Since 2006, Twitter’s APIs have given developers the opportunity to tap into what’s happening in the world. We’re continually amazed by the innovative and helpful use cases developers discover for the Twitter platform: from the town of Jun in Spain that runs on Twitter, to sharing critical information during severe weather, to all the companies creating powerful tools to help businesses get the most out of Twitter. And, of course, we’ve seen developers use our platform to learn how to code, build careers in data science, and produce delightful and fun experiences on Twitter — like Pentametron, a bot that finds rhyming pairs of Tweets that would make Shakespeare proud.
As we’ve outlined in our API platform roadmap, we’re committed to providing access to our platform to developers whose products and services make Twitter a better place. However, recognizing the challenges facing Twitter and the public — from spam and malicious automation to surveillance and invasions of privacy — we’re taking additional steps to ensure that our developer platform works in service of the overall health of conversation on Twitter.
We do not tolerate the use of our APIs to produce spam, manipulate conversations, or invade the privacy of people using Twitter. Between April and June 2018, we removed more than 143,000 apps which violated our policies, and we’re continuing to invest in building out improved tools and processes to help us stop malicious apps faster and more efficiently. To this end, in addition to continuing our work to remove problematic apps after they're already active, we are taking steps to limit the access these apps have to our platform in the first place.
Today, we’re introducing a new way for all developers to request access to Twitter’s APIs, along with upcoming changes to increase accountability for apps creating and engaging with content and accounts on Twitter at high volumes. These changes enable us to have more visibility and control over how developers use our platform and public data from the people using our service, and are intended to help address spam and platform abuse and keep the Twitter service safe and secure for everyone.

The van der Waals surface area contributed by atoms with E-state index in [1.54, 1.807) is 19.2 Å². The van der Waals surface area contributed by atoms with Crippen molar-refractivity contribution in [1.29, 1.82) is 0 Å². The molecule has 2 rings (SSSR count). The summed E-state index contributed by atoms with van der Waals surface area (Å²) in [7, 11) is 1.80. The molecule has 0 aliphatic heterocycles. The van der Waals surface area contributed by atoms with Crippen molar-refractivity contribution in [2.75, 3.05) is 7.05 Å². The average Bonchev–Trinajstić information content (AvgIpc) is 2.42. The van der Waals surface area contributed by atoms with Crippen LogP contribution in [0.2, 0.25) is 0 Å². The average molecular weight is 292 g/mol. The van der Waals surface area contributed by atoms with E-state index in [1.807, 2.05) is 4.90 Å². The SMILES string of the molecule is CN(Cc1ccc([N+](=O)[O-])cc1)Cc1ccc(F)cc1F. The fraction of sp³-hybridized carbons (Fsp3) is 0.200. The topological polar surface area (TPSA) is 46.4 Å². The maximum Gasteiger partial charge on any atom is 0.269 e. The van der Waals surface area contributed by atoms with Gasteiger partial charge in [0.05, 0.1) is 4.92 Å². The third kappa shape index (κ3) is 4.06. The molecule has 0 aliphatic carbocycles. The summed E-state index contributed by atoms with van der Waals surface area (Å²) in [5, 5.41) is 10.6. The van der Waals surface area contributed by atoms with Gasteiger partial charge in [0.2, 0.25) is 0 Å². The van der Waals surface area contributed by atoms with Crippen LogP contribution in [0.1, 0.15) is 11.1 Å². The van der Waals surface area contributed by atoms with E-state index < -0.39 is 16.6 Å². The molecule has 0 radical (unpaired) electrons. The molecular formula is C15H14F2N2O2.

A new app registration process
Our new developer account application process – which we initially launched in November – includes use case reviews and policy compliance checks, as well as new protections to prevent the registration of spammy and low-quality apps. Starting today, all new requests for access to Twitter’s standard and premium APIs are required to go through this process. While this change adds a few steps and some additional time to the process of getting started with access to our APIs, we’re committed to supporting all developers who want to build high-quality, policy-compliant experiences using our developer platform and APIs, while reducing the impact of bad actors on our service.
Here’s what these changes mean for developers:
We know this new process adds extra steps and time to get started with development. Our aim is to continue to build a platform where Twitter developers who comply with our policies can get started quickly and scale up, with little to no friction. We are taking these steps to protect accounts while we work toward that goal and determine how best to balance holding developers accountable to our policies with helping developers get started easily.
New rate limits for POST endpoints
Alongside changes to the developer account application process, we’re introducing new default app-level rate limits for common POST endpoints, as well as a new process for developers to obtain high volume posting privileges. These changes will help cut down on the ability of bad actors to create spam on Twitter via our APIs, while continuing to provide the opportunity to build and grow an app or business to meaningful scale. These changes only impact a small percentage of apps active in our ecosystem today, but will apply to all apps that create Tweets, Retweets, likes, follows, or Direct Messages.
Here’s what’s changing:
- Tweets & Retweets (combined): 300 per 3 hours
- Likes: 1000 per 24 hours
- Follows: 1000 per 24 hours
- Direct Messages: 15,000 per 24 hours
While we generally like to provide a longer timeline for developers to prepare for changes like these, we are accelerating this change because protecting our platform and people using Twitter from abuse and manipulation is our highest priority. Despite the accelerated timeline, we want to ensure developers have time to submit the necessary information, and that we can complete all reviews with minimal disruption to policy-compliant apps.
Reporting bad apps
Finally, we’re also introducing a new option for people to report suspected violations of our platform policies to us for review. You can use the “Report a bad app” option in our Help Center to report uses of our APIs which produce spam, invade user privacy, or otherwise violate our rules.
To learn more about our policies and how we’ll be evaluating applications, please review the Twitter Developer Agreement, Developer Policy, Automation Rules, and Restricted Uses documentation. You can also ask questions about these policies using the Rules and Policies category in the Developer Forums.
To stay up-to-date with developer platform updates, please follow Tweets from @TwitterDev and subscribe to developer news from our other channels. To see what’s coming, follow our developer platform roadmap.
Did someone say … cookies?